How to request permission to disseminate your publication?
Dissemination, for example sharing or posting, of a scientific publication remains the privilege of the holder of the reproduction rights, i.e. the author or, very often, the publisher to whom the author may have assigned these rights via the publication contract.
However, the law provides for exceptions, allowing in certain specific cases re-use without having to ask for permission from the rights holder (e.g. educational exception, art. 19, para. 1, let. b CopA). The rights holder can also specify, by affixing a Creative Commons licence to the publication, that certain re-uses are authorised for all.
Thus, before disseminating or sharing a scientific publication online, it is advisable to check :
- Whether an exception provided for by the law authorises the desired use (e.g. restricted access for educational purposes, use in the private circle, etc.), or
- Whether the document is licensed under a Creative Commons license, or
- If the rights holder (the author(s) or very often the publisher) authorises one to do so.
This last point is valid for everyone, including the authors of the publication if they have assigned their reproduction rights to their publisher through the publication contract.
Generally, publishers allow the author to freely disseminate their publication while setting a certain number of reservations or limitations:
- Place of dissemination
(personal website, open archive or academic social network may be allowed or precisely forbidden. Open archives or institutional repositories are generally allowed)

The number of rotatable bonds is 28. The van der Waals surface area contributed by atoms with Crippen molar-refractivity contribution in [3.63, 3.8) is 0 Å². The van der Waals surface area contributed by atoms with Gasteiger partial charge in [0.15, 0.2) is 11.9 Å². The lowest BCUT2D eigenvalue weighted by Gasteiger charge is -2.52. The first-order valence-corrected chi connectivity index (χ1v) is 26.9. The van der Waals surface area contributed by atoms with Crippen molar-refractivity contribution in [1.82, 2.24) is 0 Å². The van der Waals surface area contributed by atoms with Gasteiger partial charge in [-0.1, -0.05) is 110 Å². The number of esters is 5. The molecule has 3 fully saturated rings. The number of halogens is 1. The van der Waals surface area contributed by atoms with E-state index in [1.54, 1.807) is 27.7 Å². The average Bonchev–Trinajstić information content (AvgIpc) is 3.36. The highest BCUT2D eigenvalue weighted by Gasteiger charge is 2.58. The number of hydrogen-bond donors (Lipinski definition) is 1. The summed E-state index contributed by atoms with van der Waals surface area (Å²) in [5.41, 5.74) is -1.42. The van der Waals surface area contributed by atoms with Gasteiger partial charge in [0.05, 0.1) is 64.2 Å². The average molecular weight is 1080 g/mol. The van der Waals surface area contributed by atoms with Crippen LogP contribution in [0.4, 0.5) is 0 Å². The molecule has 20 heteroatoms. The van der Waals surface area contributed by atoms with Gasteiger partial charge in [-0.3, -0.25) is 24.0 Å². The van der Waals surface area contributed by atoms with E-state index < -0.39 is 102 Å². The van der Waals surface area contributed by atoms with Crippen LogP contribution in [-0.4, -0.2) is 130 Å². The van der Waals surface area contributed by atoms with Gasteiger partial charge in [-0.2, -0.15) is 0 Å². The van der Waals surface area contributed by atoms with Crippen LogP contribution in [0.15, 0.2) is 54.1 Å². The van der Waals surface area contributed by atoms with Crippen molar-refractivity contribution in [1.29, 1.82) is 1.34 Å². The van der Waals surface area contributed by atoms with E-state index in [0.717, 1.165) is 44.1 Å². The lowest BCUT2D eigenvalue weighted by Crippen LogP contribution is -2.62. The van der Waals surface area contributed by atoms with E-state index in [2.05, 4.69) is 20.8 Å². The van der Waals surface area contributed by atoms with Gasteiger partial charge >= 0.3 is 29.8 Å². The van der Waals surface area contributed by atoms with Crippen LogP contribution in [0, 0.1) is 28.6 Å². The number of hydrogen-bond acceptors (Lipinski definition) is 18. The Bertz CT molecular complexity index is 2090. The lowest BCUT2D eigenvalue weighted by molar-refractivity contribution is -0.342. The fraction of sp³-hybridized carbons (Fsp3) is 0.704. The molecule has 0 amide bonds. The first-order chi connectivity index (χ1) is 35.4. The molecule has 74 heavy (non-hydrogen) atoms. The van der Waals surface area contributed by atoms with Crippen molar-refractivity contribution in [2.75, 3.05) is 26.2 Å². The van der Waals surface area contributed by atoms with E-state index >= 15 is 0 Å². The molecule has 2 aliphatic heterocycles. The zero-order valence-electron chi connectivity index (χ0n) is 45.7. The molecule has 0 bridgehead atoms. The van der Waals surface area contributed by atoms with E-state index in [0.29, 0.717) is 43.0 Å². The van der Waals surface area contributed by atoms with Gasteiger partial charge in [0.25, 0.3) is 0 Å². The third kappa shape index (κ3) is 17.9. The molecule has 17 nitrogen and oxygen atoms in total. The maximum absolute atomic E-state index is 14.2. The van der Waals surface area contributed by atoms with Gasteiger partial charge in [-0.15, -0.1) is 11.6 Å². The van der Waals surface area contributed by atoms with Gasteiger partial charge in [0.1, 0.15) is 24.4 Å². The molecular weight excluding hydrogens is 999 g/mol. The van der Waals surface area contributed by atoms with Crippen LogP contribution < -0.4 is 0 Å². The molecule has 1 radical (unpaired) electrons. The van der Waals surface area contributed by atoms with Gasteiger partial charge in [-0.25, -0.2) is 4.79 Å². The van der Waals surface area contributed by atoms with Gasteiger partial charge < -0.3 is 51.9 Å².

- Embargo period between the official publication and its dissemination elsewhere by the author
- Version of the publication disseminated by the author
(dissemination of the publisher's formatted and logoed version may be prohibited, while dissemination of the author's latest version, the AAM or Author Accepted Manuscript, is generally allowed)
These conditions can be found in the publication contract, be requested from the publisher, or be present on the publisher's website. Each publisher has its own terminology and way of presenting things (e.g. Taylor & Francis, IOP, or Wiley)
Faced with this heterogeneity and dispersion of information, the sherpa romeo website is a valuable resource, since it summarises the policy of each journal, and allows the author to know the options available to freely disseminate their scientific article.
It should be noted that for Swiss publishers, in the absence of a publication contract, the provisions of Article 382 of the Code of Obligations CO apply. They provide that "The author’s rights to the work are transferred to the publisher to the extent and for as long as required for performance of the contract" (Art. 381). However, art. 381 provides that articles "may be published elsewhere by the originator at any time" (para. 2) as long as they are not" published elsewhere by the originator within three months of the appearance in print of such contribution or article" (para. 3).
If it does not suit you, or if it does not comply with the Open Access requirements of your funder or institution, then it is worth proposing an addenda to the contract or sending the publisher the standard email proposed by the SNSF to negotiate the embargo period:
**** Standard e-mail of SNSF ****